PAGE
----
A drink doesn’t have to be boozy or make you drunk after just one drink to be happy hour appropriate.
Even at the smallest gatherings, it’s common for one or more guests to abstain or simply want to drink less that night, month, or year. And, in these cases, what is important is not the reason for the abstention of the customers but their comfort and their inclusion. With that in mind, a versatile drinking option that works at different alcohol strengths (low, zero, or full) can be unifying, as it allows everyone to raise a glass with confidence.
“A good host is prepared,” said Julia Bainbridge, author of “Good Drinks,” a soft drink cookbook and newsletter of the same name. “Even if you know all your friends are coming over to drink, it’s always nice to have a non-alcoholic option. They could have a drink and then switch to non-alcoholic.
Jessica Baesler, owner of Someday, a bar in Portland, Oregon, explains that including non-alcoholic options on the menu, “in the same way that you would offer the two reds on the list, makes people feel taken in charge and thought”.
Just as some abstain completely from alcohol, others may simply want a less potent drink. For them, spirits and low-alcohol liqueurs take center stage, providing enough oomph to push the drink into cocktail territory, while still keeping a light impact.
While you can create something totally unique for each person, serving drinks with similar flavor profiles works to the home bartender’s advantage. An easy way to do this is to create a non-alcoholic base and create sufficiently similar drinks in a range of alcohol strengths. Start, for example, with a shrub.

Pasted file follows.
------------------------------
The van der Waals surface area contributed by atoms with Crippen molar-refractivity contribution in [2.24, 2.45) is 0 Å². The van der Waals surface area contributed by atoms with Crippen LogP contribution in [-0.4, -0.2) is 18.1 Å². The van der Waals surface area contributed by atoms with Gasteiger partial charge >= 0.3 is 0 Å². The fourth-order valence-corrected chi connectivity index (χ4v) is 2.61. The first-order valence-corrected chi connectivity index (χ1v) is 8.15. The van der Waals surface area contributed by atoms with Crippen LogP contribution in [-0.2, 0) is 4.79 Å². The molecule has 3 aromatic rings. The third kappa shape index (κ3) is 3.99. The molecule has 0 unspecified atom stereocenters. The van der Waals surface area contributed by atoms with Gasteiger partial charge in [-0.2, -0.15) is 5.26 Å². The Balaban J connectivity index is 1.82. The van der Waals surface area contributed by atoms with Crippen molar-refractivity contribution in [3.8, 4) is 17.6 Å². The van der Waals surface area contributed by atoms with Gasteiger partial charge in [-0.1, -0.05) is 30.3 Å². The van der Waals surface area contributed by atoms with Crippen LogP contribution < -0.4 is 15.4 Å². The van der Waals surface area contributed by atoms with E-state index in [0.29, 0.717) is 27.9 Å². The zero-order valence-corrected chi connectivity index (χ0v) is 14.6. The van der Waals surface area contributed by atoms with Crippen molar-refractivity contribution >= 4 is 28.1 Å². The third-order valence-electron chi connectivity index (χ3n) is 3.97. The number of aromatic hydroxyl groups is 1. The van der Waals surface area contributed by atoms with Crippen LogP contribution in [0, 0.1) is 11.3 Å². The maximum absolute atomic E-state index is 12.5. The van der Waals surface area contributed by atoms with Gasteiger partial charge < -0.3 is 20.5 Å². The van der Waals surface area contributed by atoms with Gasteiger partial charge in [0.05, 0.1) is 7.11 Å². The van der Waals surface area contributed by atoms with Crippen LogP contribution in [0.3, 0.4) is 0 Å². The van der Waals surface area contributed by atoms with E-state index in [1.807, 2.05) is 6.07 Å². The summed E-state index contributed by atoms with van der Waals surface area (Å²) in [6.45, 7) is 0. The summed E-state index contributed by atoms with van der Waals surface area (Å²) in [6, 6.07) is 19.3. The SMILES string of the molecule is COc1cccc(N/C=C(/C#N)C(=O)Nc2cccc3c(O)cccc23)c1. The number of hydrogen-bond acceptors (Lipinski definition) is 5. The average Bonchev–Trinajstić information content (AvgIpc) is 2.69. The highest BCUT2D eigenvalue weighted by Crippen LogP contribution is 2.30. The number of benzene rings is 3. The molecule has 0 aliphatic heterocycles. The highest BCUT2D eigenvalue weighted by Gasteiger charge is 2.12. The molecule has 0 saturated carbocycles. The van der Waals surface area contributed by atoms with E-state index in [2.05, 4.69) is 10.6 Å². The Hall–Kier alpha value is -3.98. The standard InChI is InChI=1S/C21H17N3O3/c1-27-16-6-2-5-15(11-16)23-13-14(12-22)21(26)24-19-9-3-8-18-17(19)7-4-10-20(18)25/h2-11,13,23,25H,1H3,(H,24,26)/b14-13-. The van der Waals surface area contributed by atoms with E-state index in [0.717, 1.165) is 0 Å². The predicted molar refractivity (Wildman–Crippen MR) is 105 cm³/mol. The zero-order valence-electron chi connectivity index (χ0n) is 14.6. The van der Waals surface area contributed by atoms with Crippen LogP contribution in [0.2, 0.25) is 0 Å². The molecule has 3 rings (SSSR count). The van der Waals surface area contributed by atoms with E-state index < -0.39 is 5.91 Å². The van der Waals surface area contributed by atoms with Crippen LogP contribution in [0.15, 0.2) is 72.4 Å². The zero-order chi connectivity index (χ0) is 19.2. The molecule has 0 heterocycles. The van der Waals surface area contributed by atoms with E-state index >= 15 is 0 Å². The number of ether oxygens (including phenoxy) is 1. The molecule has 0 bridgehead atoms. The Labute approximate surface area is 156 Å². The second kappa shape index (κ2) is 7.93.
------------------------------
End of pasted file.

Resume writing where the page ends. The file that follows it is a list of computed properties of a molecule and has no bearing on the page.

In the early 18th century, shrubs were made with lemon, the juice mixed with sugar, then combined with brandy or rum. Because fresh citrus fruits were expensive to import and difficult to obtain, vinegar became a ready substitute, eventually overtaking the citrus-based antecedent to shape tangy fruit (and, nowadays, vegetable) syrups and sweet concentrates that we know today. While the vinegar base, or drinking vinegar, is the best-known shrub, the citrus-based iteration provides a brightly tart and deeply flavorful base coat that’s ideal for drinks across the ABV spectrum.
Prepare the shrub the morning or evening before, then consider your options. A French 75 without ABV can be bittersweet and decidedly adult when prepared with a sweet berry-pepper shrub, lemon, soda water and dry tonic. A sour and sparkling low ABV French 75 combining white vermouth, shrub, lemon and champagne. A classic French 75, full-proof and sparkling, can be made with cognac or gin. Each has a distinct vibe, but many ingredients overlap, including this richly flavored citrus shrub (which can also be served on its own with a splash of sparkling water or tonic).